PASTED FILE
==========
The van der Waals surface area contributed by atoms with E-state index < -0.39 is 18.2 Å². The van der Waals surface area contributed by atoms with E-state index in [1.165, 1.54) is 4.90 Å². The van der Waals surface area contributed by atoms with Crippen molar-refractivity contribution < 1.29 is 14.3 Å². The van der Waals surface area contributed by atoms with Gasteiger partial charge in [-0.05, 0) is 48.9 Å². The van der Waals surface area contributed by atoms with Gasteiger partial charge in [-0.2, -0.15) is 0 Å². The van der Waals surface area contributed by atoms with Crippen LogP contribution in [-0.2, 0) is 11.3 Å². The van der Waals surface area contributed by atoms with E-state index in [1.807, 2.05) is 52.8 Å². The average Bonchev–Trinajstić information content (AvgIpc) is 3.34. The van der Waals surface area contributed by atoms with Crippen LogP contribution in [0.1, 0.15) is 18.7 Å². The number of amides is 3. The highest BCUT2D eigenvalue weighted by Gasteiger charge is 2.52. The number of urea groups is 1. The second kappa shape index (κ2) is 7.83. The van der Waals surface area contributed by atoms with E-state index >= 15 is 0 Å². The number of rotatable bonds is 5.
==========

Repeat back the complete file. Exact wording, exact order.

The van der Waals surface area contributed by atoms with E-state index < -0.39 is 18.2 Å². The van der Waals surface area contributed by atoms with E-state index in [1.165, 1.54) is 4.90 Å². The van der Waals surface area contributed by atoms with Crippen molar-refractivity contribution < 1.29 is 14.3 Å². The van der Waals surface area contributed by atoms with Gasteiger partial charge in [-0.05, 0) is 48.9 Å². The van der Waals surface area contributed by atoms with Gasteiger partial charge in [-0.2, -0.15) is 0 Å². The van der Waals surface area contributed by atoms with Crippen LogP contribution in [-0.2, 0) is 11.3 Å². The van der Waals surface area contributed by atoms with E-state index in [1.807, 2.05) is 52.8 Å². The average Bonchev–Trinajstić information content (AvgIpc) is 3.34. The van der Waals surface area contributed by atoms with Crippen LogP contribution in [0.1, 0.15) is 18.7 Å². The number of amides is 3. The highest BCUT2D eigenvalue weighted by Gasteiger charge is 2.52. The number of urea groups is 1. The second kappa shape index (κ2) is 7.83. The van der Waals surface area contributed by atoms with E-state index >= 15 is 0 Å². The number of rotatable bonds is 5.